The comic actress Rebel Wilson makes any movie better—and frequently steals the show. She did it in “Pitch Perfect,” among many other films in which she plays the second lead, with a combination of oddball line readings, out-of-left-field reactions and inspired slapstick.
Finally, we can celebrate her elevation to the star (and co-producer) of “Isn’t It Romantic,” a visually and verbally ingenious sendup of romantic comedies that wears its candy heart on its sleeve.
Wilson plays Natalie, an entry-level architect with low self-esteem at a New York firm where everyone takes advantage of her. Natalie expects nothing from life, and that’s what she gets. Then, after a mugger attacks her in the subway and she bangs her head on a steel beam, Natalie wakes up in an alternate universe. Suddenly, she’s the lucky—and literal—star of her own rom-com. But rather than take delight in this new world, she feels instantly trapped.
If, in your jaded heart, you loathe romantic comedies, you’ll get scant satisfaction from this one. Yes, its satire has a bit of an edge, but even that edge is too good-natured for true cynics. If, however, you have a soft spot for the genre—and, aw, we won’t tell—“Isn’t It Romantic” delivers the goods, on multiple levels.
The movie gives its audience credit as it dissects the cliches of the genre. Indeed, there are so many “Easter eggs,” visual and aural, embedded in the film that part of the fun is identifying the homages to rom-coms past: Look, there’s “Pretty Woman.” That’s from “Groundhog Day.” There go “Miss Congeniality” and “La La Land.”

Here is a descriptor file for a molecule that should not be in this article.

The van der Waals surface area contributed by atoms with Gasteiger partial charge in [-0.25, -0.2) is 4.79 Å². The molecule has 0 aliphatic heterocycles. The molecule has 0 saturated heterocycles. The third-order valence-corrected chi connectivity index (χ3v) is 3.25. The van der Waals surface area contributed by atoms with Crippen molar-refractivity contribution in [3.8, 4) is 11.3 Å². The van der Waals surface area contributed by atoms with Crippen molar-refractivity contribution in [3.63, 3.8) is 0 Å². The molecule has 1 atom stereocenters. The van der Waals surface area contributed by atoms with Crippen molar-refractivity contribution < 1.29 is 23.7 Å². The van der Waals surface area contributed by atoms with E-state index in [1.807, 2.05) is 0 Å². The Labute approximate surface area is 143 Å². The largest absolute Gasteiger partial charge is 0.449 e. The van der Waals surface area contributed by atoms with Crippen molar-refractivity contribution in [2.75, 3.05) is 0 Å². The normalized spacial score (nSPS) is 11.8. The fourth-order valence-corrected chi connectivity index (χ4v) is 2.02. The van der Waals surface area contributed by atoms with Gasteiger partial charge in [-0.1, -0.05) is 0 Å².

And so on.
But beyond simply referencing other films, the screenplay (by Erin Cardillo, Dana Fox and Katie Silberman) is a sendup of the rom-com culture. Finding true love in a meet-cute, kissing in the rain, celebrating your happily-ever-after with a perfectly choreographed production number—all these tropes receive sharp pokes in the rib.
When Natalie wakes up from her head-bop, she finds herself dressed in the height of fashion; her scruffy Queens neighborhood having become fresh-smelling and pretty; and her tiny apartment now huge and fabulous. Men suddenly fawn over her, and one billionaire (Liam Hemsworth), a client who insulted her at a work presentation, now worships her—to a nauseating degree. Worse, her timid work pal (Betty Gilpin), a rom-com true believer, has become a Mean Girl.
Even Natalie’s unfriendly next-door neighbor (Brandon Scott Jones) has morphed into a gay bestie, another rom-com trope. The only person Natalie can talk to is a co-worker, Josh, played by Adam Devine, Wilson’s romantic foil in the “Pitch Perfect” movies. Josh, of course, worships her, though she’s, um clueless.
Trapped in a PG-13 world, Natalie can’t even swear properly; random noises bleep out her strongest curses.
Wilson heads up a strong cast, but it is director Todd Strauss-Schulson—whose 2015 comedy “The Final Girls” made such excellent fun of 1980s slasher flicks—lights the way with a deft satiric touch, balancing humor and heart. Even the potentially gag-worthy moral of the story—love yourself—goes down like a lump of sugar, with a just a splash of bitters.